So far this month has been much warmer than average thanks to an almost two week stream of subtropical air.
Midway through this week though, we say goodbye to the subtropics and hello to the more typical windy westerlies we tend to get in mid to late Autumn.
Heavy rain has flooded a number of outback roads in South Australia's far north, with between 40 and 60 millimetres recorded in some areas over the past few days.
Large stretches of the Oodnadatta, Birdsville and Strzelecki tracks are closed to all vehicles cutting off several towns including William Creek, Oodnadatta and Innamincka.
We start a new week with a front moving over the South Island and bringing rain - while a ridge steadies and settles things in the North Island - though there remain conditions for fog or mist to start the day in inland places.
Grey: A chance of fog in the morning Auckland through to the Central North Island.
There's a massive task for firefighters in Canada, where a catastrophic blaze has almost doubled in size.
Now the best they can hope for is rain, to help contain the flames.
CNN's Dan Simon said temperatures are expected to drop tomorrow and there is a slight chance of rain.
We've seen some very unusual temperatures hang around for the start of May - with summer conditions sticking around in many places - and overnight highs in the early to mid 20s this past week!
Warm air is being funneled down from the Tropics as weather systems bring northerly winds, and high temperatures are resulting in far less snow on the country's skifields as a result.
What a crazy weather week around the world - and here at home! 2016 has been an eventful and shocking year already - and it's certainly not slowing down.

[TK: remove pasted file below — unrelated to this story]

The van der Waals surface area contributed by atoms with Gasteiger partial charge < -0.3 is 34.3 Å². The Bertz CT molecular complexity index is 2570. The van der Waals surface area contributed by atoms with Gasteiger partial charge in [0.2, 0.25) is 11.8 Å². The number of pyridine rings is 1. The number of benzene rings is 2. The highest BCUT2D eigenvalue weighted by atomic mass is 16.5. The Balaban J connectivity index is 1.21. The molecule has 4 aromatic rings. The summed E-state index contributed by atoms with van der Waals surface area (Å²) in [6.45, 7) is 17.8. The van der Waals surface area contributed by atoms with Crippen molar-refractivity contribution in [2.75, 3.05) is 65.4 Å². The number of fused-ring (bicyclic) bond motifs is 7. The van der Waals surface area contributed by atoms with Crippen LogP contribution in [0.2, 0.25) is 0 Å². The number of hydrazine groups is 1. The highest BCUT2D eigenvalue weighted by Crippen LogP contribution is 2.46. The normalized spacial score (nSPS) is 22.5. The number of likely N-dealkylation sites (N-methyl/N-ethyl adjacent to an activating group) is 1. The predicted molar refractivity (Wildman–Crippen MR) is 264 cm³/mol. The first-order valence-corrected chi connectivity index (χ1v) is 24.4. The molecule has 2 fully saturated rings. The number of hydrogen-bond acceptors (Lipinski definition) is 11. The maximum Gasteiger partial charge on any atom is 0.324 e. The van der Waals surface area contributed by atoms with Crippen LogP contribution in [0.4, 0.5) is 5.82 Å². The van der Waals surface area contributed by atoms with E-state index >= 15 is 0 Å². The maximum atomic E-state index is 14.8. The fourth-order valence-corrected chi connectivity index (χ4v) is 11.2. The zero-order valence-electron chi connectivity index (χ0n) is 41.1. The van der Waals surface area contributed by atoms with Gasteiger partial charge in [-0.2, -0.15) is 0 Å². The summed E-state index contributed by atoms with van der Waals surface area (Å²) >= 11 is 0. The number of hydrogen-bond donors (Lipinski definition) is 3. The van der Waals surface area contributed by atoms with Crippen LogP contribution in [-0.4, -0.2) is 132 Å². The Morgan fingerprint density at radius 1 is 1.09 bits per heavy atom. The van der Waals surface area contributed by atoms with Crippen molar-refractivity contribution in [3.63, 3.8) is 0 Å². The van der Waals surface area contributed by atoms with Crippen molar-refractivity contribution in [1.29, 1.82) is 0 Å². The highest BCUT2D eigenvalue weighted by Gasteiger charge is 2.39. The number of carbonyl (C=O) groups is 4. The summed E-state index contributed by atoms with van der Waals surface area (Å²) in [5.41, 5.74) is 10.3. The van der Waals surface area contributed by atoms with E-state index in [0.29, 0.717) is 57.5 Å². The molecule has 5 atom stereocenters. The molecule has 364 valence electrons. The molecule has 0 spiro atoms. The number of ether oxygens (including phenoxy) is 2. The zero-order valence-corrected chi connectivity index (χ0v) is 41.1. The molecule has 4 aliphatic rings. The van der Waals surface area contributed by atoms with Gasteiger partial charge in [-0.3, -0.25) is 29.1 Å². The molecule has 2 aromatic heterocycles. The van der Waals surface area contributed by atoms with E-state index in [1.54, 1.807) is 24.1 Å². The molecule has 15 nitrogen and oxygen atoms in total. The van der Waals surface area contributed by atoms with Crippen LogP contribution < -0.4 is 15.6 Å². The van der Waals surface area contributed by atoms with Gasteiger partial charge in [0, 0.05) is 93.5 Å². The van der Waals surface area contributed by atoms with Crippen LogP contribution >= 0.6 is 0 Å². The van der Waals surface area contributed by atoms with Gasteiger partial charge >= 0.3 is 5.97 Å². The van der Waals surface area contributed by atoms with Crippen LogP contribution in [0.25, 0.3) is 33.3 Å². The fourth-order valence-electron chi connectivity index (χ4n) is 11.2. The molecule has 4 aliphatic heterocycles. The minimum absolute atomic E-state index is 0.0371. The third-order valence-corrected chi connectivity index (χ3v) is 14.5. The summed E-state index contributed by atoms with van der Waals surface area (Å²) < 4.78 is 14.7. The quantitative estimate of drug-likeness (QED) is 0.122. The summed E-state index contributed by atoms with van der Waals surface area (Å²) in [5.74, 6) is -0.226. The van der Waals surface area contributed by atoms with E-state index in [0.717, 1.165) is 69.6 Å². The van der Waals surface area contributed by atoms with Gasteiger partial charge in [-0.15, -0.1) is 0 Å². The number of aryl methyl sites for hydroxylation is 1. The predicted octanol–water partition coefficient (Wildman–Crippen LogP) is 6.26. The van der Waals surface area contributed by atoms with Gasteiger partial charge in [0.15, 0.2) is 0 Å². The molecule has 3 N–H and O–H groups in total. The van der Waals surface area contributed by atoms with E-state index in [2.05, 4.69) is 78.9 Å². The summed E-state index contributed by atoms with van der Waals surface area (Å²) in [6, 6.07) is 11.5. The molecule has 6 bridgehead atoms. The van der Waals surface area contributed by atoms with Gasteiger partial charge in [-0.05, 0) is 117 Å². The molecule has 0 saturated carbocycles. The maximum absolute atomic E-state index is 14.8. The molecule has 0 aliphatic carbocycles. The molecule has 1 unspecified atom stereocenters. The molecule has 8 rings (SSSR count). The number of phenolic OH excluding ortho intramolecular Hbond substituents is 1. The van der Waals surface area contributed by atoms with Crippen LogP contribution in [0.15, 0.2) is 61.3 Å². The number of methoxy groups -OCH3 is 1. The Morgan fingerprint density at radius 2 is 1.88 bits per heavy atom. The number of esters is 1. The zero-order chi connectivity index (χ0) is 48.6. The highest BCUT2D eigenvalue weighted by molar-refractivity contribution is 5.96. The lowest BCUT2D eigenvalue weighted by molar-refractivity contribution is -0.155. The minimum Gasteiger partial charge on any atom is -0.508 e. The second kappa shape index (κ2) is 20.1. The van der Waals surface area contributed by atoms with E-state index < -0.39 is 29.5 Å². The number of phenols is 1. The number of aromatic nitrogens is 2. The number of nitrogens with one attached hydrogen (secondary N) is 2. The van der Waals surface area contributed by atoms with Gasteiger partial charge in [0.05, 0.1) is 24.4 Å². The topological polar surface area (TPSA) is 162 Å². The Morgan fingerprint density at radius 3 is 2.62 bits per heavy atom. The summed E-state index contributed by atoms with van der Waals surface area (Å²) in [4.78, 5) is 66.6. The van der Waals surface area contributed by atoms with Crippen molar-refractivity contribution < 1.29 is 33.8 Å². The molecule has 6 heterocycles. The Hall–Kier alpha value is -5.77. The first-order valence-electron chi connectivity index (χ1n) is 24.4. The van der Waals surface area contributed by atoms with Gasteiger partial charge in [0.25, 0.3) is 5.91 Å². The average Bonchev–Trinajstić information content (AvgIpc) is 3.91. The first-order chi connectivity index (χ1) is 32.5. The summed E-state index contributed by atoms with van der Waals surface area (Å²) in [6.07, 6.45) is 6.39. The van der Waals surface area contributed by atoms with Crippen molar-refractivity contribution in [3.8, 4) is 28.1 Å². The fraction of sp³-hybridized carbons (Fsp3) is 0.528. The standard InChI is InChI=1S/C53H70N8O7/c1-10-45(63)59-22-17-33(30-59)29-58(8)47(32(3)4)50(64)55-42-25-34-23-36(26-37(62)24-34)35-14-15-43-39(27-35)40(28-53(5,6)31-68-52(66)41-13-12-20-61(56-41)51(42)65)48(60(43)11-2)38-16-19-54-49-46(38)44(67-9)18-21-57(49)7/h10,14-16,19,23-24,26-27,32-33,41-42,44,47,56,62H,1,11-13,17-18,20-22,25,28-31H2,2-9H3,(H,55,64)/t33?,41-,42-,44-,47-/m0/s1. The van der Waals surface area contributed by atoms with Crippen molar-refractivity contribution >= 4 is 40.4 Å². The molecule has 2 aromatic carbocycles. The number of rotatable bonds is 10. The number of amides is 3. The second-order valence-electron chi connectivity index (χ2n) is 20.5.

This weekend is looking mostly dry but humid with mild and sometimes cloudy weather.
There may even be a few fog patches.
Warmer than average weather looks set to continue for another week at least.
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When she spotted a small circle of orange flames flickering in the trees outside, Erica Decker knew she had just minutes left in the house she had always described as her dream home.
We've seen some very warm nights this week, and that northerly airflow from the tropics continues to bring higher temperatures than usual for this time of year.
The frontal system which brought rain and flooding to parts of Wellington is weakening and moving north as we head into the weekend.
That now-weak front covers most of the lower North Isl
Wednesday night saw some fairly rare temperatures for this time of year - with many centres remaining in the 20s overnight, as these northwest winds bring heat from the tropics to New Zealand.
A burst of rain and showers is heading in for the upper North Island, which will please many farmers in dry parts of Northland and Waikato in particular - though most of the rest of the c